Hospice providers will need to be well-versed in laws and regulations, as well as proactive in compliance education to avoid bringing regulators to their doorstep. Increasingly, this includes careful adherence to laws and regulations pertaining to civil rights and protections for the disabled.
Compliance is a critical priority among hospice providers as regulators sharpen focus on the industry. The U.S. Centers for Medicare & Medicaid Services (CMS) and the U.S. Department of Health & Human Services (HHS) Office of the Inspector General (OIG) continue to look hard at hospice providers to address concerns ranging from billing and claims to patient eligibility for the hospice benefit.
Questions of patient eligibility for hospice impacts many aspects of a provider’s business, according to Bill Dombi, president of the National Association for Home Care & Hospice (NAHC). Dombi stated in a recent NAHC webinar that decisions around patient eligibility can trigger legal concerns, compliance issues with Medicare and Medicaid rules as well as state licensing laws.
“There has been increased scrutiny of hospice in several areas. These include federal fraud and abuse investigations and indictments related to Medicare claims by the OIG and [the U.S. Department of Justice], as well as quality of care complaints and audits, and concerns about profit margins and payment model issues by the [Medicare Payment Advisory Commission (MEDPAC)],” Dombi told Hospice News. “With respect to quality of care, Congress took the unusual step of including legislation authorizing hospice intermediate sanctions, including civil monetary penalties in the end of the year COVID bill.”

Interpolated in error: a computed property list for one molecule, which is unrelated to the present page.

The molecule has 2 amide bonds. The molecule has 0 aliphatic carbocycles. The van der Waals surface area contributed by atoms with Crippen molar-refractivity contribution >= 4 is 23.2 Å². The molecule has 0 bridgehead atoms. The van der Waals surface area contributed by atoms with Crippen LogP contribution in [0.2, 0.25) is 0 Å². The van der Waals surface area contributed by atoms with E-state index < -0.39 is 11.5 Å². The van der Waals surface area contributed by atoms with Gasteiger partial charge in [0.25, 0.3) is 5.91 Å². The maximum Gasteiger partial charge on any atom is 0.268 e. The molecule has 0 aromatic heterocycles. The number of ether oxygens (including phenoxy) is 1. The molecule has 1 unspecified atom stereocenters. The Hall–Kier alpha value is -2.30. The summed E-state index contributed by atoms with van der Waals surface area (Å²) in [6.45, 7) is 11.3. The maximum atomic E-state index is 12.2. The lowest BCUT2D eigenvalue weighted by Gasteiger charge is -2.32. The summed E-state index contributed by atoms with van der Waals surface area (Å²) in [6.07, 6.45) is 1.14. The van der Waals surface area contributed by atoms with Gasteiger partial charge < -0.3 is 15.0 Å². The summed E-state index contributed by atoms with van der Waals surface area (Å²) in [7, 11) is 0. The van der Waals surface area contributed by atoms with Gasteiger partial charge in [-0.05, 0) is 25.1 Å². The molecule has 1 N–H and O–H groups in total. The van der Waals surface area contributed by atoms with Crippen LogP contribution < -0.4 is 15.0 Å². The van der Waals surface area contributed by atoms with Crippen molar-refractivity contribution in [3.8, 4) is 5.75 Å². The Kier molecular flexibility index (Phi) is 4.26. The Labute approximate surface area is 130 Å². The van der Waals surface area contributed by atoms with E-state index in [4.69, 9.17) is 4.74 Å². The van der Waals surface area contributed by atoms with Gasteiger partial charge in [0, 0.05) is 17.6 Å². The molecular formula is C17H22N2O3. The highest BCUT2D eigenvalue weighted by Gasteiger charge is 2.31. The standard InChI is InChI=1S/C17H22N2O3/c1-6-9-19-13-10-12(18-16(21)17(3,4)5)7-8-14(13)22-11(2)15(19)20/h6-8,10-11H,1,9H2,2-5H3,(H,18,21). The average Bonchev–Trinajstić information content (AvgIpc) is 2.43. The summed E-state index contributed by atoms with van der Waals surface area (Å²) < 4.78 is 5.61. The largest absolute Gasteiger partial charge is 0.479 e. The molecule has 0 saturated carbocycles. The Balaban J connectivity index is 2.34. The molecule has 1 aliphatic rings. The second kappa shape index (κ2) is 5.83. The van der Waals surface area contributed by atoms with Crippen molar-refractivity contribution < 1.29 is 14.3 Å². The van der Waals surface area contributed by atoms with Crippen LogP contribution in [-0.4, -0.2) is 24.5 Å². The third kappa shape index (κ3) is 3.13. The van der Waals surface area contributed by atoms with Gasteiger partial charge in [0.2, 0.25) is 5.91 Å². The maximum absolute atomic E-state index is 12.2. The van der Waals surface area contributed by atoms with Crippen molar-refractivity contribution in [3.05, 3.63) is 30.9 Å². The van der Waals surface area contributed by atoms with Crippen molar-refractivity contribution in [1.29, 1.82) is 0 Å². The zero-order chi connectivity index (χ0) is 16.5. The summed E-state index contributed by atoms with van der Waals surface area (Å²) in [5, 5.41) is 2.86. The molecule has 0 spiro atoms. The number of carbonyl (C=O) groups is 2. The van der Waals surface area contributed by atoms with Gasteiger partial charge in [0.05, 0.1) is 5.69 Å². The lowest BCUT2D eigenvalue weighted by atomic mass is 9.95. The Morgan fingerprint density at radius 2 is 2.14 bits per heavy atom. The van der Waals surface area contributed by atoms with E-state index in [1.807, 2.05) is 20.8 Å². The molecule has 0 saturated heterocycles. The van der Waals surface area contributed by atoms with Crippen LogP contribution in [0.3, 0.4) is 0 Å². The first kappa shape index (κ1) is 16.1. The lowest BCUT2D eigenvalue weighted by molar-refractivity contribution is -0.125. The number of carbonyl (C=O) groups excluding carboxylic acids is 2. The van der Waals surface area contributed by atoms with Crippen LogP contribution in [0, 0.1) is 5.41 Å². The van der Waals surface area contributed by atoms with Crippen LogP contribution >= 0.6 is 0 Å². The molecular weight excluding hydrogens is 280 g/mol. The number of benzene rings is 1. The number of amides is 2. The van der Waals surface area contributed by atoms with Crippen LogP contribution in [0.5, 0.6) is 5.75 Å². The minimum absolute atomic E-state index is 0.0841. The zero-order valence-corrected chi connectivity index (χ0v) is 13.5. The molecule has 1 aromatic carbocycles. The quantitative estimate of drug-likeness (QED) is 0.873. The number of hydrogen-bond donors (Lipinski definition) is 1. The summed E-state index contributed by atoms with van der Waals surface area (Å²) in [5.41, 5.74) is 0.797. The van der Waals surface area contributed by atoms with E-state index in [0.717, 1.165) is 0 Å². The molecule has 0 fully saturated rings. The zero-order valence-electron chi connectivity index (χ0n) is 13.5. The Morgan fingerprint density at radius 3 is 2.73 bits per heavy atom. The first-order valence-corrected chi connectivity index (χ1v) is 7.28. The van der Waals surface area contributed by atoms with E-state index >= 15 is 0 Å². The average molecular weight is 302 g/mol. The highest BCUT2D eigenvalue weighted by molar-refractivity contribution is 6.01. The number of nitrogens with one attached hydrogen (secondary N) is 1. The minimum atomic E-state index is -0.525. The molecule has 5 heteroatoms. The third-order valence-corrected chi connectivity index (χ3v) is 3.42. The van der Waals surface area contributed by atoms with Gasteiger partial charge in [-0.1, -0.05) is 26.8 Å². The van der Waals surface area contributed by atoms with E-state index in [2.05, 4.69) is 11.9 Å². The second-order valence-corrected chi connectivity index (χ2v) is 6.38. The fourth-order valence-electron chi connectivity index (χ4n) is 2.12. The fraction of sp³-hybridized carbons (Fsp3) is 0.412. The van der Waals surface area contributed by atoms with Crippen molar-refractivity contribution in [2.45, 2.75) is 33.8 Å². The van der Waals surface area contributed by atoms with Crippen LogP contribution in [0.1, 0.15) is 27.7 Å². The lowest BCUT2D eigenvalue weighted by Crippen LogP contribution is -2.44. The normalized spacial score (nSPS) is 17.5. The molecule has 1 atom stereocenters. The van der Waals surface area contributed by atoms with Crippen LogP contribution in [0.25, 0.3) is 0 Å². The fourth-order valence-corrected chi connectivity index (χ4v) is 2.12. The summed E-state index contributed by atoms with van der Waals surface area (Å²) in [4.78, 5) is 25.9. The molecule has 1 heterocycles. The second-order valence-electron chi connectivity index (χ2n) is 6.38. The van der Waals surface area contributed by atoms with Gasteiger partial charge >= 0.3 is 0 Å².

Federal legislators incorporated language from the Helping Our Senior Populations in Comfort Environments (HOSPICE) Act to the Consolidated Appropriations Act of 2021, which passed in late December last year. The bill created a Special Focus Facility Program to zero in on hospices with a history of serious deficiencies, requiring those organizations to be surveyed at least once every six months. It also doubles fines for organizations that fail to report quality data to HHS. The law also contained provisions for CMS survey improvements and surveyor education.
CMS proposed a new rule last month containing a Fiscal Year 2022 hospice payment rate increase of 2.3%. The agency also raised the hospice payment cap to $31,389, up from $30,683 for 2021. The rule also contains updates to quality reporting requirements and CoPs.
The combination of these actions is a strong indicator that hospice is on the radar of oversight bodies, according to Dombi.
CMS suspended audits and medical reviews by Medicare Administrative Contractors (MACs) in July 2020, but resumed enforcement activity by August, despite the continued status of the federally declared public health national emergency. Hospice providers have seen an uptick in audits since then.
Hospices will need to remain diligent to stay current on the details of laws and regulations. Key areas of focus include Medicare anti-discriminatory rules, state civil laws, malpractice laws and the Americans with Disabilities Act.